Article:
President Donald Trump issued an executive order banning all transactions in the United States which involve the dubious Venezuelan cryptocurrency, the petro. Specifically, the order pertains to any cryptocurrency issued on or after January 9th of this year, and it applies to both U.S. citizens and any other individuals within the United States, according to a report by CNBC.

The executive order is a response to the Petro, the allegedly oil-backed cryptocurrency the cash-starved Venezuelan government launched in February 2018 to gain capital in the midst of its ongoing economic crisis. (See also: Venezuela to Launch National Cryptocurrency: The Petro.)

According to a statement by the White House, the U.S. government views the launch of the Petro as an attempt by Venezuela to "circumvent U.S. sanctions by issuing a digital currency."

Venezuelan President Nicolas Maduro backed the cryptocurrency at its launch, indicating that each token would be backed by one barrel of petroleum from the state's supply. He claimed that about 100 million Petro tokens would be issued in total, with a net value of roughly $6 billion.

Part of Ongoing Sanctions

The executive order is one part of a much larger effort to restrict Maduro's access to capital. In August of 2017, for example, President Trump issued an executive order imposing financial sanctions against the South American country. At the time, Treasury Secretary Steven Mnuchin said Venezuela "can no longer take advantage of the American financial system to facilitate the wholesale looting of the Venezuelan economy at the expense of the Venezuelan people."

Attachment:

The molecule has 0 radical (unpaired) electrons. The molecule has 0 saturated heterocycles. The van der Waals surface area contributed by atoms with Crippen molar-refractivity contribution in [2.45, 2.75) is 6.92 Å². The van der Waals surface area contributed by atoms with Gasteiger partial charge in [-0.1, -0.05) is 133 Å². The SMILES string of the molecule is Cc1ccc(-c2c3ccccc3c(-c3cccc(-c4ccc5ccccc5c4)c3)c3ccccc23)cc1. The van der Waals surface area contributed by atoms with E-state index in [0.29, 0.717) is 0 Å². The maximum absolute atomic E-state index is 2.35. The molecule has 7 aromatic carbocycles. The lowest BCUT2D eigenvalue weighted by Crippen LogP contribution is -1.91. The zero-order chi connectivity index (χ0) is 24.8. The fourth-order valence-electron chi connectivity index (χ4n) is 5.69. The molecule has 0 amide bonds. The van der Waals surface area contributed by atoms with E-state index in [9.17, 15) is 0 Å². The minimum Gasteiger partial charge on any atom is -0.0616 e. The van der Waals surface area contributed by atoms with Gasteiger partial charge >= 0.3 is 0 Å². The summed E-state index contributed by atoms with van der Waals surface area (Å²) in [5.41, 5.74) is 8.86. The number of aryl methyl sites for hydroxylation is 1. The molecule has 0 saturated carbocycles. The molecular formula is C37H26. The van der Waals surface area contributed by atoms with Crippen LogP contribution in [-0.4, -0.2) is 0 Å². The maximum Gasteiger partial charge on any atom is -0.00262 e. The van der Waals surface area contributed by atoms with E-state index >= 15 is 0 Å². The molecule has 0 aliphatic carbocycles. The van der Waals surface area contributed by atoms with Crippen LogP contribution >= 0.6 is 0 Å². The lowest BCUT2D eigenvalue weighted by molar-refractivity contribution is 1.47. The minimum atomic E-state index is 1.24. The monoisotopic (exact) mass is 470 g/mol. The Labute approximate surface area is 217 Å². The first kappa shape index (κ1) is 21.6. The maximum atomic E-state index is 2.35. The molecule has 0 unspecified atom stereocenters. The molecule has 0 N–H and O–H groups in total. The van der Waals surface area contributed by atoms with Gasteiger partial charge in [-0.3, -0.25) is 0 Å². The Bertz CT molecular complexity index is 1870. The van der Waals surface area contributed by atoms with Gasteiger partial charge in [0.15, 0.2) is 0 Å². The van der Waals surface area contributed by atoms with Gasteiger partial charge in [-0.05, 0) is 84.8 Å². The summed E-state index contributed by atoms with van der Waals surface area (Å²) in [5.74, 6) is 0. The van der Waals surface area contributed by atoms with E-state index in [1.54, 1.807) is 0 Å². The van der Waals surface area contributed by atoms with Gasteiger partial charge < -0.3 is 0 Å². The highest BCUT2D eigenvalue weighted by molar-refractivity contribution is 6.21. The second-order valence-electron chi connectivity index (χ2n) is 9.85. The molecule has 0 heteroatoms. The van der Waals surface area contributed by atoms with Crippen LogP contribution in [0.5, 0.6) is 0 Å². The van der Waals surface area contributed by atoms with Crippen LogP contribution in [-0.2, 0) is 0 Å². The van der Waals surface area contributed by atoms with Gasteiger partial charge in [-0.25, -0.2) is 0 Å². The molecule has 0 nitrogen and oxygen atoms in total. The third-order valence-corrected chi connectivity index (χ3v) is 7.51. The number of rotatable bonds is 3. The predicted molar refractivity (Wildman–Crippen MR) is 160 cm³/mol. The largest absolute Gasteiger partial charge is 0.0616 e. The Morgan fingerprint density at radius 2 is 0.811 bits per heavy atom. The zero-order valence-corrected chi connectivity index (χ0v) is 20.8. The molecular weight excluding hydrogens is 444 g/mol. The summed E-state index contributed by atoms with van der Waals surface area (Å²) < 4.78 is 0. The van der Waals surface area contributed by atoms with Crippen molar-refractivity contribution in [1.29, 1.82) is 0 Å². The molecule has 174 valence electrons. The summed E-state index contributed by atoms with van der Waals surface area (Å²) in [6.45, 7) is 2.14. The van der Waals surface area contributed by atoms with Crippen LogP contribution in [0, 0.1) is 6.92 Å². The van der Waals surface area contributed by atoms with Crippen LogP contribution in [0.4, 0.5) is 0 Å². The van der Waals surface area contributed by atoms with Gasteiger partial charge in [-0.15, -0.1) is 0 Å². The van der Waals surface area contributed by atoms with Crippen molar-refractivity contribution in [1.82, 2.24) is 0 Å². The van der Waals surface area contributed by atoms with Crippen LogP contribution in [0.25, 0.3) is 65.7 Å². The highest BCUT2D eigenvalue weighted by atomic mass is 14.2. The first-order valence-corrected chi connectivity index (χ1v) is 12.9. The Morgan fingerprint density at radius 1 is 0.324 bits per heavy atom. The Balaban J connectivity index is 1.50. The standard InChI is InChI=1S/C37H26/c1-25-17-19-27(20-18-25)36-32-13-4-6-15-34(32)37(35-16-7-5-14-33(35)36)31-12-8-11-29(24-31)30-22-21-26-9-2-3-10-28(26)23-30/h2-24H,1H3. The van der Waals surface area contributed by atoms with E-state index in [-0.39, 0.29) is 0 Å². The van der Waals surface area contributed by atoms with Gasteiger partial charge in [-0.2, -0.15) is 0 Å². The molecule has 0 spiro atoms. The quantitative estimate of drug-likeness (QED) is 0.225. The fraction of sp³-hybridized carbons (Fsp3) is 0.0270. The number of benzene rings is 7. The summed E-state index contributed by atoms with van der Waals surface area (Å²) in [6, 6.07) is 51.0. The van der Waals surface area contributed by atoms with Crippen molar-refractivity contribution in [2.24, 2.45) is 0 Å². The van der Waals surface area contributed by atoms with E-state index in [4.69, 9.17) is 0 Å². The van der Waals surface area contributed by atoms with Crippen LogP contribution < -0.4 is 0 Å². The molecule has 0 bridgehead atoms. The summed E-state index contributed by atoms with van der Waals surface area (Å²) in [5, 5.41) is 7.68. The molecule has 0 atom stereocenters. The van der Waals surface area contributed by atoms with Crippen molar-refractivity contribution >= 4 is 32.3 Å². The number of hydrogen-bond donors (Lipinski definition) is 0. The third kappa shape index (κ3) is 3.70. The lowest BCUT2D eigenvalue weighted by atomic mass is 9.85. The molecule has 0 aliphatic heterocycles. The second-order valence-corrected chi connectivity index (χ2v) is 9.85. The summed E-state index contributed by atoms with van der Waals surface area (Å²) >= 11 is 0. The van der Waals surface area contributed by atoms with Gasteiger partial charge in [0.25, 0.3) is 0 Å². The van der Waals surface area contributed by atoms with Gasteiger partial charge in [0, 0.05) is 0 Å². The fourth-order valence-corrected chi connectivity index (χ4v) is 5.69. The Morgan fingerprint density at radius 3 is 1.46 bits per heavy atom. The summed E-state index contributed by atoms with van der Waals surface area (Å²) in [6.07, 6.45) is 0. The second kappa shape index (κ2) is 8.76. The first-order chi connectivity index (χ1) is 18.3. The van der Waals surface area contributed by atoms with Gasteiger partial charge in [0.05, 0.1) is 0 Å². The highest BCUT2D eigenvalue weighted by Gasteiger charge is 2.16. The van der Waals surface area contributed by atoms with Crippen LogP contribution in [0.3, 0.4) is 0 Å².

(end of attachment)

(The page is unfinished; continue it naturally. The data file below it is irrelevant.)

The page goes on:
Indeed, Trump has even suggested that a "military option" might be on the table if the economic sanctions do not have the desired effect.

Mnuchin has stated that virtual currencies are a priority for the current administration: "My number one focus on cryptocurrencies, whether that be digital currencies or bitcoin or other things, is that we want to make sure that they're not used for illicit activities," he explained. "So in the U.S., our regulations [state that] if you're a bitcoin wallet, you're subject to the same regulations as a bank." (See also: Venezuela's Petro Isn't Oil-Backed. It's Not Even a Cryptocurrency.)

Investing in cryptocurrencies and Initial Coin Offerings ("ICOs") is highly risky and speculative, and this article is not a recommendation by Investopedia or the writer to invest in cryptocurrencies or ICOs. Since each individual's situation is unique, a qualified professional should always be consulted before making any financial decisions. Investopedia makes no representations or warranties as to the accuracy or timeliness of the information contained herein. As of the date this article was written, the author owns bitcoin and ripple.